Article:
IT’S been pointed out to me that I have something of an obsession with South and Central American politics. And I have to admit it’s true. It’s not just about the romantic image of Che Guevara either. For the last 15 years, it’s been one of the most exciting places to watch as a wave of left wing governments took power in most countries, only for most to be rolled back. In that time the region’s traditional subservience to the United States was re-examined and many countries enjoyed a boost in economic growth. And we had personalities like Uruguay’s Jose Mujica, the poorest president in the world.
And it’s still an exciting time. Cuba now has a president who isn’t a Castro, Lula is the most popular man in Brazil but they are trying to throw him in jail, Maduro seems to be half rigging Venezuela’s elections and reformist Andres Manuel Lopez Obrador is leading the opinion polls ahead of Mexico’s next election.
This time around, though, we are looking at Paraguay. Paraguay is going to the polls today to elect a president. And usually the candidate of right wing Colorado Party will win. Even when it was a military dictatorship, the Colorado Party was there to aid and abet. Basically the party enjoyed 61 years of unbroken rule before tasting defeat in the 2008 presidential elections. Just imagine that, 61 years. Under the same party.
Most of that time was under the military dictatorship of Alfredo Stroessner. Of German descent, he was a bit of a Nazi wannnabe and indeed is known to have harboured ex-war criminals such as Joseph Mengele, the ‘mad Doctor’.
Stroessner was a sadist whose chief of secret police apparently called him on the phone so that he could listen to an opposition leader being dismembered by chainsaw.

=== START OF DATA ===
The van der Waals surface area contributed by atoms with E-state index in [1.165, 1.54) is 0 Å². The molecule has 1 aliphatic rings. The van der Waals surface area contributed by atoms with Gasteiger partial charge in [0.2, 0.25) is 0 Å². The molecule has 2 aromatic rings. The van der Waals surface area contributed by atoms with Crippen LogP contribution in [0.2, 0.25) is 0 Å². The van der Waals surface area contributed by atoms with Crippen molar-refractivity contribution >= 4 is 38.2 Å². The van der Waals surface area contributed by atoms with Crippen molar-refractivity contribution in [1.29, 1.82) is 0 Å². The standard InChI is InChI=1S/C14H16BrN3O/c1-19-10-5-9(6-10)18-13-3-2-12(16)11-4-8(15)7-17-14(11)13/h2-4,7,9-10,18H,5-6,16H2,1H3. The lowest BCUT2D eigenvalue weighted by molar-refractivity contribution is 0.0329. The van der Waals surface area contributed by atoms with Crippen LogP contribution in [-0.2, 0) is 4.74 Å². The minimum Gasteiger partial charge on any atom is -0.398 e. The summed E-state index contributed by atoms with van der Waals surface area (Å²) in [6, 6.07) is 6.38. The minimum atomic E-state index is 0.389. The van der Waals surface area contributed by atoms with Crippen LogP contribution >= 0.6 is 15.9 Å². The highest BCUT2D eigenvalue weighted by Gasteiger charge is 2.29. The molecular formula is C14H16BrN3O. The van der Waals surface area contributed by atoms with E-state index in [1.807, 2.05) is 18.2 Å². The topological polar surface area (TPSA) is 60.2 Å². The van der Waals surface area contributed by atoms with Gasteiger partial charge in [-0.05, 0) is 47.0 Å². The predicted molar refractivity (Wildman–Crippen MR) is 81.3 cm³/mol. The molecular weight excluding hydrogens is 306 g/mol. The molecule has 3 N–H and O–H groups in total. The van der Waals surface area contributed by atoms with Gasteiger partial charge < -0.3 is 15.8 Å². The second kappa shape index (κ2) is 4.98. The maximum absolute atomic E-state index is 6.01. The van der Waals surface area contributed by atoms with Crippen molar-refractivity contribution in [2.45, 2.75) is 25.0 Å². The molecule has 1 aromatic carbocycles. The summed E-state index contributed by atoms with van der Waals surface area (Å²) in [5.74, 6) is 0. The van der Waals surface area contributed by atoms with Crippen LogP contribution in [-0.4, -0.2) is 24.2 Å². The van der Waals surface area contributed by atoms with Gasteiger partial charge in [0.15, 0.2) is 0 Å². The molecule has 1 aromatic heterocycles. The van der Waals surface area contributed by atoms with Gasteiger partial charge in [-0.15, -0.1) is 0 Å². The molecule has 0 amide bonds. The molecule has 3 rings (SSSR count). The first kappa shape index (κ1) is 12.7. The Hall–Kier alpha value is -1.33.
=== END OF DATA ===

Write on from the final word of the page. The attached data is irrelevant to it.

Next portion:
Thousands were murdered, tortured and disappeared, but he got strong support from the US for his anti-Communist stance. Only the presence of neighbouring tyrant Augusto Pinochet prevented Stroessner from being the most vile dictator in town.
Well guess who is the front runner this time?
Senator Mario Abdo Benitez, who appears to be running on a platform of nostalgia for the old dictatorship. His father was Stroessner’s private secretary and amassed a fortune during the regime. Abdo defeated ex-finance minister Santiago Pena, in the Colorado primaries and that’s usually a guarantee of the Paraguayan presidency.
Interestingly, the only time since the late 1940s that the Colorado Party lost that election was when the bishop of the poor Fernando Lugo, a priest with radical roots, challenged the status quo and swept to power.
The charismatic clergyman campaigned on an anti-corruption and pro-land reform platform but in a poor, land-locked nation used to one party domination, he had a mountain to climb. He also had to contend with revelations about his personal life, particularly that while a priest, he had fathered a number of children out of wedlock!
Lugo navigated the presidency for four years before a clash between landless peasants and the police led to his impeachment by a hostile Congress.
This time Abdo is due to fight lawyer Efrain Alegre, who won the Liberal Party’s nomination and has formed a coalition with Lugo. Given the recent victories of monied conservative bastions of the privileged classes in Chile and Argentina, it would be no surprise if Abdo does persevere.
But then again, perhaps the call for change that saw Lugo sweep into power, may rear its head.
News editor Martin Vengadesan wonders which revolution will be rolled back next.
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